The aim of this chapter is to consider the question — Do prevention and early intervention programs for the major internalising (anxiety and depression) and externalising (behavioural) disorders in young people hold promise for reducing the incidence of substance use disorders in the community? The question is important for several reasons. First, substance use disorders represent a substantial health problem in society with significant economic and human costs. Second, traditional prevention strategies that focus on psychoeducation regarding the dangers of using alcohol and drugs, or teaching youth skills for resisting pressure to use substances, have generally been unsuccessful. Third, there is considerable evidence suggesting comorbidity between internalising and externalising problems and substance use problems (see Chapter 3). Therefore, it would seem plausible that early intervention and prevention strategies for internalising and externalising problems could impact on the incidence of substance use disorders. Addressing comorbid conditions is a vital concern for health professionals as comorbidity often means that the course of the problems is more chronic and severe compared with single disorders, and it can create more substantial social and occupational decline for the diagnosed person.

The current body of literature on the prevention of substance use problems suggests that in order to advance understanding in this area, researchers must adopt a risk-focused approach. That is, we need to specify aetiological theories of substance use disorders based on risk factor research, and design and evaluate interventions that reduce or eliminate the identified risk factors (Gorman, 1996; Hawkins, Catalano, & Miller, 1992). The central tenet of this paper is that the presence of anxiety, depression, or behavioural problems or their risk factors in young people can represent risk factors for the development of later substance use problems. Thus, it is predicted that these disorders and associated risk factors can be targeted for prevention of substance use disorders. The current paper will address this issue by a) outlining risk factors for substance use problems, b) highlighting links between risk factors for substance use disorders and other mental disorders in young people, c) addressing comorbidity between substance use disorders and other mental disorders, d) discussing the implications of risk factor approaches for prevention of substance use disorders, and e) outlining current early intervention programs for anxiety, depression, and behavioural disorders that could potentially reduce the incidence of substance use disorders.

It is noted that adopting a risk-reduction approach to substance abuse prevention is likely to require the development and evaluation of multiple interventions, rather than one generic intervention that can be successful in reducing the incidence of substance use problems for all people all of the time (Catalano, Kosterman, Hawkins, & Newcomb, 1996). Thus, while the current paper focuses on interventions that target anxiety, depression, and behavioural problems, it does not disregard the potential success of other types of prevention programs that address empirically supported risk factors.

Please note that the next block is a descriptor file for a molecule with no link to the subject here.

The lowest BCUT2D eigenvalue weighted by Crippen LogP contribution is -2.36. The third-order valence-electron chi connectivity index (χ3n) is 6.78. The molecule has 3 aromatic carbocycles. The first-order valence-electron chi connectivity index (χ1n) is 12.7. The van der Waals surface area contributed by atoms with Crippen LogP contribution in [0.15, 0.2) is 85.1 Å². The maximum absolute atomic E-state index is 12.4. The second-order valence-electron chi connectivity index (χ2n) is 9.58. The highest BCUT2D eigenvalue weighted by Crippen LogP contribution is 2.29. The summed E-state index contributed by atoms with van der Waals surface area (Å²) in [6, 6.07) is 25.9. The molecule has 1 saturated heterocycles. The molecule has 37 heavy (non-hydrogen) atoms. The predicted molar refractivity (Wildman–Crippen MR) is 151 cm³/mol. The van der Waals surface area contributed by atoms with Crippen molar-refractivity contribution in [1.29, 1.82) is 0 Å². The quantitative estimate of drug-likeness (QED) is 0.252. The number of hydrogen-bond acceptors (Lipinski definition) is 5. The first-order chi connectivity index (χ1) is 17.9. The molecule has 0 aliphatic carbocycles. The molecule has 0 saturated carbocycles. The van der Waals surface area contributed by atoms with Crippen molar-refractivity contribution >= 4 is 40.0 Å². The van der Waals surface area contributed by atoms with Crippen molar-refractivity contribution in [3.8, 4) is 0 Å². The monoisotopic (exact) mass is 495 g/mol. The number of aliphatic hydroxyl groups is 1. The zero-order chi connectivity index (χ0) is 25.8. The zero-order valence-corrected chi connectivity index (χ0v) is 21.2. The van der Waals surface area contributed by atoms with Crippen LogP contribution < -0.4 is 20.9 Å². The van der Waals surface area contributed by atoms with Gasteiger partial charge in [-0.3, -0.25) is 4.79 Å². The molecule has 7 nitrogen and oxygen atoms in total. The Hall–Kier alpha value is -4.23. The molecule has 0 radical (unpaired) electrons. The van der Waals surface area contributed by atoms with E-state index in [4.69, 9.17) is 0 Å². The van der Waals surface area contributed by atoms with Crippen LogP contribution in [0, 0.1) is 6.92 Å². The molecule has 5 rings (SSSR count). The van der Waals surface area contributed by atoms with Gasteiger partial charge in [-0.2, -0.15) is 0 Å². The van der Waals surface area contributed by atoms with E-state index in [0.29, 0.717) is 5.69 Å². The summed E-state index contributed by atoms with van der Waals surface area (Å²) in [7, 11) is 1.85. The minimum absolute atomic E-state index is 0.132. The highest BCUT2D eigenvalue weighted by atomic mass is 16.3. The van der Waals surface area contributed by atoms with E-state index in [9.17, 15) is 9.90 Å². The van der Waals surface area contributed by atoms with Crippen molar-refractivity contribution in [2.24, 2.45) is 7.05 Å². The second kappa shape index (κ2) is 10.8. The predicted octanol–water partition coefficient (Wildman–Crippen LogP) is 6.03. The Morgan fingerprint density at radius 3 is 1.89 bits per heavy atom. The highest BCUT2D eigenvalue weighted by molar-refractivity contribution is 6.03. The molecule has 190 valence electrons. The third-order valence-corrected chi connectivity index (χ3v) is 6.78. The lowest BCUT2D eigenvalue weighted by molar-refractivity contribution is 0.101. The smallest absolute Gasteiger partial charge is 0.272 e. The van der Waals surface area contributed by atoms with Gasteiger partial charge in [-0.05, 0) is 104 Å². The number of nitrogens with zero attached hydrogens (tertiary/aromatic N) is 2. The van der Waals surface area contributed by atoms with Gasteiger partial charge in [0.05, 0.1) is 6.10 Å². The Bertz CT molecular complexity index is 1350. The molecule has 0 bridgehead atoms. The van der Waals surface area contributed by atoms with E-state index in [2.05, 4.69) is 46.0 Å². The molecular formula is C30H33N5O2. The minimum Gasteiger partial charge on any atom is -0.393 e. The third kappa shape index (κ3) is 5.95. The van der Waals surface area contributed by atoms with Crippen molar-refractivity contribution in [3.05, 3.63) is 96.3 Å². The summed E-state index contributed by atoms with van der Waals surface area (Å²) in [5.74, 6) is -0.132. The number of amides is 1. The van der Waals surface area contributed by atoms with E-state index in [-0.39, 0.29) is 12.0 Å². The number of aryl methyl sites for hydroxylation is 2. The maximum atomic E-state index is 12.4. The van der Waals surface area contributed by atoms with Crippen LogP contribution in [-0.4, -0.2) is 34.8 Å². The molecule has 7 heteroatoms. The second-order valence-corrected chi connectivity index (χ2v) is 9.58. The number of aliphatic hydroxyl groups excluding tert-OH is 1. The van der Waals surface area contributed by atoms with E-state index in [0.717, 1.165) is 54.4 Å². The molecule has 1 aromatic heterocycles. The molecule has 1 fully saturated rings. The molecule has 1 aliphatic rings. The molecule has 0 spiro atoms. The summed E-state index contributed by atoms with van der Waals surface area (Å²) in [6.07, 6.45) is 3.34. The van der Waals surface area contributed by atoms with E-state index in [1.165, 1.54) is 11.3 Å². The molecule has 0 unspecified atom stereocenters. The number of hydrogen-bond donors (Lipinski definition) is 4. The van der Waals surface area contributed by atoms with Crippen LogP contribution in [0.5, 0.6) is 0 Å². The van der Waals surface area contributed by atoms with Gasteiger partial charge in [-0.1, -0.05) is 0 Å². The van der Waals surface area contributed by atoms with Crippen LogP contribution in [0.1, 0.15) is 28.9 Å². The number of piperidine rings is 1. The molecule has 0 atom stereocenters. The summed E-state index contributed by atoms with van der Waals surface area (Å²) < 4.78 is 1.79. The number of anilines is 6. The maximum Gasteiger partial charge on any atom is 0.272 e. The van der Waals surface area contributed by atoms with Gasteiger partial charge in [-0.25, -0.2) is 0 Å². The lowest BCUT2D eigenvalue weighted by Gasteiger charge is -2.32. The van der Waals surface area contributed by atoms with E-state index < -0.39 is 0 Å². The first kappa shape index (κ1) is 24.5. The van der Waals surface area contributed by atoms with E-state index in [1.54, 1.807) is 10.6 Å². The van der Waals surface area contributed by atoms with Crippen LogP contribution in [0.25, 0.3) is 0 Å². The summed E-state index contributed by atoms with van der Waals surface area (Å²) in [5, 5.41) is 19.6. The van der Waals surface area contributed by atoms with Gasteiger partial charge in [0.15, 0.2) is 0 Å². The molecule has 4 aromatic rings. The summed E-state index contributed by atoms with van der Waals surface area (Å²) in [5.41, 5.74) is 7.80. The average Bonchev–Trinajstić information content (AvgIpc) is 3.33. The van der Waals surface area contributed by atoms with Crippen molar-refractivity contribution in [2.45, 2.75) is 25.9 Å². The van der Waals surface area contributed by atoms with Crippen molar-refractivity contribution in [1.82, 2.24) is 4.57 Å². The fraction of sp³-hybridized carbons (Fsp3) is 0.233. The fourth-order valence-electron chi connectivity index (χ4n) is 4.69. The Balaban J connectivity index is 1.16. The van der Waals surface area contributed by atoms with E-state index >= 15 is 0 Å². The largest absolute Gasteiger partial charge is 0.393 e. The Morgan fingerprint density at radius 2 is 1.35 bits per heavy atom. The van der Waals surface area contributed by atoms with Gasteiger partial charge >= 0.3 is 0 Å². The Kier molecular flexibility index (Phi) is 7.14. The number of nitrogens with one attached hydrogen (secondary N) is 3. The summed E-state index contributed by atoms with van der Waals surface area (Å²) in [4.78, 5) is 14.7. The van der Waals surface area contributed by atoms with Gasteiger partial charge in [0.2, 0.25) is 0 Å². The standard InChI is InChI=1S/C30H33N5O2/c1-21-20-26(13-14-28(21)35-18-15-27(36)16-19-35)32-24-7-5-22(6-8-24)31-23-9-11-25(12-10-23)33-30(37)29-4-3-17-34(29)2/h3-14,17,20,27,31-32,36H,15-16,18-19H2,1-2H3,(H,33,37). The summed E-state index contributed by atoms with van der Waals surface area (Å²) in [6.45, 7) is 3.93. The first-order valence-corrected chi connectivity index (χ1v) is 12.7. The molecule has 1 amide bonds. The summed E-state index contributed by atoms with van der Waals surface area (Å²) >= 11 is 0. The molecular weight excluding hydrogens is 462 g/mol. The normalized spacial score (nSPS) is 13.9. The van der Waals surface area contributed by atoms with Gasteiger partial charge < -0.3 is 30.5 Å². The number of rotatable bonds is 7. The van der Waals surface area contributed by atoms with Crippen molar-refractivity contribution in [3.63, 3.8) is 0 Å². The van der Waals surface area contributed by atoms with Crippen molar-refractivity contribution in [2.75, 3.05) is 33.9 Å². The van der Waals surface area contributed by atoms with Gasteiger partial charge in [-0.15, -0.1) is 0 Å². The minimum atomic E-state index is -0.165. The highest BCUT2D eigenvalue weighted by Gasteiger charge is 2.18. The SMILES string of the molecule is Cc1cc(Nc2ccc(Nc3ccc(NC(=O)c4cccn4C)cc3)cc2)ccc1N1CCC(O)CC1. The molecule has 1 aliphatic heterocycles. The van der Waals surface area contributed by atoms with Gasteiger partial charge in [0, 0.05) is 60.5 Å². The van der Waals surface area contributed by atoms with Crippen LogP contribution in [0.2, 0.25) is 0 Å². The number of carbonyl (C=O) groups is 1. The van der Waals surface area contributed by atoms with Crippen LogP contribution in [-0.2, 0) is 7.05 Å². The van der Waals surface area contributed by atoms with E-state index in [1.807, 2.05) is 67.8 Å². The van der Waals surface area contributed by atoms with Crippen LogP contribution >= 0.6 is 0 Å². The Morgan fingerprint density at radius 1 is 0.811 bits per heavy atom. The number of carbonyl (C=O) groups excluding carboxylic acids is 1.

Substance use disorders will be used here to refer to both alcohol and drug disorders unless the point under discussion refers to one or the other specifically. Internalising disorders will be used to refer to the cluster of disorders characterised by negative affectivity, including the depressive disorders of Major Depressive Episode and Dysthymia, and the anxiety disorders of Generalised Anxiety Disorder, Panic Disorder, Agoraphobia, Social and Simple Phobias, Obsessive Compulsive Disorder, and Post-traumatic Stress Disorder. The depressive and anxiety disorders show high rates of comorbidity within and between each other, leading many researchers and clinicians to consider them as a general class (e.g., negative affectivity, neuroticism, or internalising disorders). Externalising disorders will be used to refer to the cluster of disorders characterised by behavioural problems including Oppositional Defiant Disorder, Conduct Disorder, and Attention Deficit Hyperactivity Disorder. A range of other behavioural problems may also be included within the term externalising disorders. Generally these refer to historical variations in terminology or diagnosis, or themselves contain other variants on the above diagnoses. For example, externalising disorders would also include antisocial behaviour, delinquency, and aggressive behaviour.

Much of the research reviewed in this area has used samples with subclinical problems rather than diagnosed disorders. For example, many studies of externalising disorders have used broad samples of children referred for disruptive behaviour problems, or children selected from non-referred samples who were found to have disruptive behaviour problems on the basis of a screening measure. Given this and the inherent arbitrariness of the cut-off between problem and disorder, the term 'disorder' will be used loosely to refer to a broad range of identified problems (including explicitly diagnosed disorders) unless otherwise specified.Top of page